Uruguay IP Development

Uruguay belongs to the World Trade Organization (WTO) and the World Intellectual Property Organization (WIPO). It is also a signatory to the Paris Convention, Berne Convention, Rome Convention, Phonograms Convention, Nairobi Treaty, and the Universal Copyright Convention. Uruguay's Intellectual Property Rights regime does not yet meet international standards. The most serious deficiency is the specific exclusion of pharmaceuticals and chemical products from patent protection. Public/private sector commissions have been drafting IPR legislation on patents and copyrights to bring Uruguay up to the standards specified in the WTO TRIPS Agreement. In 1998 and 1999, Uruguay also
passed trademark and patent legislation.

Patent
   Patents in Uruguay are protected by Law No.17164 of September 2, 1999. The law provides a lax definition for compulsory licensing and vaguely defines compensation as "adequate remuneration" to be paid to the patent-holder. The government does not discriminate between foreign and domestic patent holders. Owners and assignees of foreign patents may register patents in Uruguay, provided application is made within three years of registration in the country of
origin. Registered patents are protected for ten years, less the period of protection already enjoyed in the country of origin. Licensing is not mandatory. Pharmaceuticals and chemical products are not patentable. Invention patents have a twenty-year term of protection from the date of filing. Patents for utility models and industrial designs have a ten-year term of protection from the filing date and may be extended for and additional five years.

Trademark

   In 1998, a new bill on trademarks was approved. Foreign trademarks may be registered in Uruguay and receive the same protection as domestic trademarks. Registering a foreign trademark without proving a legal commercial connection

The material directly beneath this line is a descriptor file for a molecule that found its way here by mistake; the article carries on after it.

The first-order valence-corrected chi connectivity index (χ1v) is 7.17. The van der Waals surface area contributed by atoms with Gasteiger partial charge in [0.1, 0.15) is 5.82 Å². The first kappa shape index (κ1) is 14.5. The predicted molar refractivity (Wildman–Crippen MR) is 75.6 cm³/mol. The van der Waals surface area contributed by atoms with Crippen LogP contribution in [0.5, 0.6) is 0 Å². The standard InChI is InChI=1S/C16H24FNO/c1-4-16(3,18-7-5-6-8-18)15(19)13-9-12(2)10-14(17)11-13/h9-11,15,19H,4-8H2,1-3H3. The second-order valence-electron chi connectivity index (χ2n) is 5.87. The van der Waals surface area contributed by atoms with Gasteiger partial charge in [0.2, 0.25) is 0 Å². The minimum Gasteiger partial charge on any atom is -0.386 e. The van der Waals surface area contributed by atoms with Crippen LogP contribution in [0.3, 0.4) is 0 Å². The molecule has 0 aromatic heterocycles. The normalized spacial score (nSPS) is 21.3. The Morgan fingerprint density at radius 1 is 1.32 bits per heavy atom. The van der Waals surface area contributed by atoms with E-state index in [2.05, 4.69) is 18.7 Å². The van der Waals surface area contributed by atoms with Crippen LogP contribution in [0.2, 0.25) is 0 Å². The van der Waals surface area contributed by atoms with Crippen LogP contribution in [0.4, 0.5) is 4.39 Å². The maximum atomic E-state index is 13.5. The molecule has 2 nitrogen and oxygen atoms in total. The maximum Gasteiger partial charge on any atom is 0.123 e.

with the trademark is no longer a possibility. The Uruguay approved a trademark law on September 25, 1998 upgrading trademark legislation to TRIPS standards.
Under this law, a registered trademark lasts ten years and can be renewed as many times as desired. It provides prison penalties of six months to three years for violators, and requires proof of a legal commercial connection to register a foreign trademark. Enforcement of trademark rights is adequate and has improved in recent years as a result of an intense anti- smuggling campaign.

Copyright
   Uruguay affords copyright protection to inter alia, books, records, videos, and software. As Uruguay's Copyright Law dates to 1937, the extent to which it protects computer software is subject to judicial interpretation each time a case is
presented. Despite legal protection, enforcement of copyrights for software is still weak and pirating of software is estimated at 80 percent. Software suppliers estimated that losses due to piracy were more than $10 million in 1997. The 2003 copyright law represented a significant improvement over the 1937 law. However, IPR enforcement remains ineffective and the GOU fails to provide adequate TRIPS
consistent protection for confidential test data. Uruguay signed the WIPO Copyright Treaty (WCT) and the WIPO Performances and Phonograms Treaty (WPPT) in 1997 but, as of January 2005, had not ratified them. Uruguay has implemented aggressive anti-piracy campaigns, resulting in several successful prosecutions.

 




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